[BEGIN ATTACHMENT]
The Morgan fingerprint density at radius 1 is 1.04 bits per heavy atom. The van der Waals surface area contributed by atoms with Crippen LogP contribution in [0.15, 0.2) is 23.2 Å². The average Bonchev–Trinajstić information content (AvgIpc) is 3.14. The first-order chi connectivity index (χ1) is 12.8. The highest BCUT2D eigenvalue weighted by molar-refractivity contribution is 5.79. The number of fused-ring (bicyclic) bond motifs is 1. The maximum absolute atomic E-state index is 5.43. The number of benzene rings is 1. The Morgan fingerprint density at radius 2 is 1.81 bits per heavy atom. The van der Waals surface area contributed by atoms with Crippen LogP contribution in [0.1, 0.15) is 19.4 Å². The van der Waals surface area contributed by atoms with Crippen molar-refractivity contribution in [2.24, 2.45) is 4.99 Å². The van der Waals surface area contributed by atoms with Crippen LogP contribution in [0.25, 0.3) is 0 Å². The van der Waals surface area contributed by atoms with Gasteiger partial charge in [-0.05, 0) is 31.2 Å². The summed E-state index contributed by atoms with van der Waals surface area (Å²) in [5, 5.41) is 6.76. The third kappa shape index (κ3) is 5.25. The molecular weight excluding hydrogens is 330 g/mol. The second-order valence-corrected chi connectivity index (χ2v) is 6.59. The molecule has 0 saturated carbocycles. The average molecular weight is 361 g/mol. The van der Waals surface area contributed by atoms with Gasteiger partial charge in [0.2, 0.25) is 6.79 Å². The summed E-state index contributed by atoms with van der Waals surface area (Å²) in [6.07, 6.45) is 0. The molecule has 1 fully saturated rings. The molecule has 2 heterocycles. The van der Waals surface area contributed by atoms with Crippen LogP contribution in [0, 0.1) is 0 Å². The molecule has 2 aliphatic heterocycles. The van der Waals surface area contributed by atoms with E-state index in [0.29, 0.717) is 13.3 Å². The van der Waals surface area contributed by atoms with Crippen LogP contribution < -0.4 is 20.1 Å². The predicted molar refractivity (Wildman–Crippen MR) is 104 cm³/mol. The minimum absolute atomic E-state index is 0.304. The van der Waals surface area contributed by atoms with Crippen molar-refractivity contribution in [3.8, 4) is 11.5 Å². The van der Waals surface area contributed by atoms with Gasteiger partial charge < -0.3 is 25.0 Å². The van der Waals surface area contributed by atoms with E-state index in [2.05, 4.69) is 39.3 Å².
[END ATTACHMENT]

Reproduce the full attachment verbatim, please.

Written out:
The Morgan fingerprint density at radius 1 is 1.04 bits per heavy atom. The van der Waals surface area contributed by atoms with Crippen LogP contribution in [0.15, 0.2) is 23.2 Å². The average Bonchev–Trinajstić information content (AvgIpc) is 3.14. The first-order chi connectivity index (χ1) is 12.8. The highest BCUT2D eigenvalue weighted by molar-refractivity contribution is 5.79. The number of fused-ring (bicyclic) bond motifs is 1. The maximum absolute atomic E-state index is 5.43. The number of benzene rings is 1. The Morgan fingerprint density at radius 2 is 1.81 bits per heavy atom. The van der Waals surface area contributed by atoms with Crippen LogP contribution in [0.1, 0.15) is 19.4 Å². The van der Waals surface area contributed by atoms with Crippen molar-refractivity contribution in [2.24, 2.45) is 4.99 Å². The van der Waals surface area contributed by atoms with Crippen LogP contribution in [0.25, 0.3) is 0 Å². The van der Waals surface area contributed by atoms with Gasteiger partial charge in [-0.05, 0) is 31.2 Å². The summed E-state index contributed by atoms with van der Waals surface area (Å²) in [5, 5.41) is 6.76. The third kappa shape index (κ3) is 5.25. The molecular weight excluding hydrogens is 330 g/mol. The second-order valence-corrected chi connectivity index (χ2v) is 6.59. The molecule has 0 saturated carbocycles. The average molecular weight is 361 g/mol. The van der Waals surface area contributed by atoms with Gasteiger partial charge in [0.2, 0.25) is 6.79 Å². The summed E-state index contributed by atoms with van der Waals surface area (Å²) in [6.07, 6.45) is 0. The molecule has 1 fully saturated rings. The molecule has 2 heterocycles. The van der Waals surface area contributed by atoms with Crippen LogP contribution in [0, 0.1) is 0 Å². The molecule has 2 aliphatic heterocycles. The van der Waals surface area contributed by atoms with E-state index in [0.29, 0.717) is 13.3 Å². The van der Waals surface area contributed by atoms with Crippen LogP contribution < -0.4 is 20.1 Å². The predicted molar refractivity (Wildman–Crippen MR) is 104 cm³/mol. The minimum absolute atomic E-state index is 0.304. The van der Waals surface area contributed by atoms with Crippen molar-refractivity contribution in [3.8, 4) is 11.5 Å². The van der Waals surface area contributed by atoms with Gasteiger partial charge < -0.3 is 25.0 Å². The van der Waals surface area contributed by atoms with E-state index in [2.05, 4.69) is 39.3 Å².